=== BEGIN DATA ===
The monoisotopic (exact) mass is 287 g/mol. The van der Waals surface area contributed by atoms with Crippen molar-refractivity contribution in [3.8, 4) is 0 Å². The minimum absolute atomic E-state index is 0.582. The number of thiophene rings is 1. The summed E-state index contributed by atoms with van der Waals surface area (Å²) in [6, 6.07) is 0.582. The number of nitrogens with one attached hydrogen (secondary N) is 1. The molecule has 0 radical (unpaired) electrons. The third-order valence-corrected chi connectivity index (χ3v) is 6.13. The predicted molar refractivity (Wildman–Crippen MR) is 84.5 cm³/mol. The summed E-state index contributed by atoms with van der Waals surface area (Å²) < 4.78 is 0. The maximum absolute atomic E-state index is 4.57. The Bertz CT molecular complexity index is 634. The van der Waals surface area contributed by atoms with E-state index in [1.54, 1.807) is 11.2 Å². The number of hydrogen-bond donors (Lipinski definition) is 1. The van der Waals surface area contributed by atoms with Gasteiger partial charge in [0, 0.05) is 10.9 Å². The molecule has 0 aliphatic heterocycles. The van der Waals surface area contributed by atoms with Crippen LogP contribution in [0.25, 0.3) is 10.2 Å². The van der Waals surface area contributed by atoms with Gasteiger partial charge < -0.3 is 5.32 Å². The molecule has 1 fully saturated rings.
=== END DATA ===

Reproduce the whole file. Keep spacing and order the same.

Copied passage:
The monoisotopic (exact) mass is 287 g/mol. The van der Waals surface area contributed by atoms with Crippen molar-refractivity contribution in [3.8, 4) is 0 Å². The minimum absolute atomic E-state index is 0.582. The number of thiophene rings is 1. The summed E-state index contributed by atoms with van der Waals surface area (Å²) in [6, 6.07) is 0.582. The number of nitrogens with one attached hydrogen (secondary N) is 1. The molecule has 0 radical (unpaired) electrons. The third-order valence-corrected chi connectivity index (χ3v) is 6.13. The predicted molar refractivity (Wildman–Crippen MR) is 84.5 cm³/mol. The summed E-state index contributed by atoms with van der Waals surface area (Å²) < 4.78 is 0. The maximum absolute atomic E-state index is 4.57. The Bertz CT molecular complexity index is 634. The van der Waals surface area contributed by atoms with E-state index in [1.54, 1.807) is 11.2 Å². The number of hydrogen-bond donors (Lipinski definition) is 1. The van der Waals surface area contributed by atoms with Gasteiger partial charge in [0, 0.05) is 10.9 Å². The molecule has 0 aliphatic heterocycles. The van der Waals surface area contributed by atoms with Crippen LogP contribution in [0.25, 0.3) is 10.2 Å². The van der Waals surface area contributed by atoms with Gasteiger partial charge < -0.3 is 5.32 Å². The molecule has 1 fully saturated rings.